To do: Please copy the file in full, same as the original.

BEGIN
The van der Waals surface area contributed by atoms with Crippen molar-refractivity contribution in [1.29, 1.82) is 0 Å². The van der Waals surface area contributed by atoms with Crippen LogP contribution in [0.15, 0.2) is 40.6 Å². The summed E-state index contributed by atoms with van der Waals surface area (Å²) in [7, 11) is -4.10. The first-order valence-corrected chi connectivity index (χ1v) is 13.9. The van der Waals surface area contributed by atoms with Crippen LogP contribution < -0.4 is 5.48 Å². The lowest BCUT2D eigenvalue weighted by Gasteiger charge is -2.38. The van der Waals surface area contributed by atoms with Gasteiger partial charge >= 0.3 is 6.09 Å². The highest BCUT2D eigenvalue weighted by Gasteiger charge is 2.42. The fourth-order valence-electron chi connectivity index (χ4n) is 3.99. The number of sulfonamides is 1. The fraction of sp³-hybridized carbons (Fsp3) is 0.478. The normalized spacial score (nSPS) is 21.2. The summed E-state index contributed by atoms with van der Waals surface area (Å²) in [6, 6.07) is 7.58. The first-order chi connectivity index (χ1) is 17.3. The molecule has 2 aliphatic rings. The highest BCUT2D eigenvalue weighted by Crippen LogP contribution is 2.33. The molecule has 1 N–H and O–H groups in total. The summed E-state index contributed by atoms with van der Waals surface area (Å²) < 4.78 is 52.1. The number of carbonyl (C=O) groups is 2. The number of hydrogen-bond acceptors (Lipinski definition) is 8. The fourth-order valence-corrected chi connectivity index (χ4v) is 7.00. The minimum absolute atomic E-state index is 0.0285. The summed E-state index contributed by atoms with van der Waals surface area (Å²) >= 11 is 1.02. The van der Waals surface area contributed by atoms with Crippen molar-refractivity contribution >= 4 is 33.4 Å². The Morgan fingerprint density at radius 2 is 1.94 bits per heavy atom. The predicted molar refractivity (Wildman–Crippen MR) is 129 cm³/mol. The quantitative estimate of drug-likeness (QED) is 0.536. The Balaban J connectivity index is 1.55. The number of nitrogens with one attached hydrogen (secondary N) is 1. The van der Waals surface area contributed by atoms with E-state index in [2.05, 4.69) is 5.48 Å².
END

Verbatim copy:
The van der Waals surface area contributed by atoms with Crippen molar-refractivity contribution in [1.29, 1.82) is 0 Å². The van der Waals surface area contributed by atoms with Crippen LogP contribution in [0.15, 0.2) is 40.6 Å². The summed E-state index contributed by atoms with van der Waals surface area (Å²) in [7, 11) is -4.10. The first-order valence-corrected chi connectivity index (χ1v) is 13.9. The van der Waals surface area contributed by atoms with Crippen LogP contribution < -0.4 is 5.48 Å². The lowest BCUT2D eigenvalue weighted by Gasteiger charge is -2.38. The van der Waals surface area contributed by atoms with Gasteiger partial charge >= 0.3 is 6.09 Å². The highest BCUT2D eigenvalue weighted by Gasteiger charge is 2.42. The fourth-order valence-electron chi connectivity index (χ4n) is 3.99. The number of sulfonamides is 1. The fraction of sp³-hybridized carbons (Fsp3) is 0.478. The normalized spacial score (nSPS) is 21.2. The summed E-state index contributed by atoms with van der Waals surface area (Å²) in [6, 6.07) is 7.58. The first-order chi connectivity index (χ1) is 17.3. The molecule has 2 aliphatic rings. The highest BCUT2D eigenvalue weighted by Crippen LogP contribution is 2.33. The molecule has 1 N–H and O–H groups in total. The summed E-state index contributed by atoms with van der Waals surface area (Å²) < 4.78 is 52.1. The number of carbonyl (C=O) groups is 2. The number of hydrogen-bond acceptors (Lipinski definition) is 8. The fourth-order valence-corrected chi connectivity index (χ4v) is 7.00. The minimum absolute atomic E-state index is 0.0285. The summed E-state index contributed by atoms with van der Waals surface area (Å²) >= 11 is 1.02. The van der Waals surface area contributed by atoms with Crippen molar-refractivity contribution >= 4 is 33.4 Å². The Morgan fingerprint density at radius 2 is 1.94 bits per heavy atom. The predicted molar refractivity (Wildman–Crippen MR) is 129 cm³/mol. The quantitative estimate of drug-likeness (QED) is 0.536. The Balaban J connectivity index is 1.55. The number of nitrogens with one attached hydrogen (secondary N) is 1. The van der Waals surface area contributed by atoms with E-state index in [2.05, 4.69) is 5.48 Å².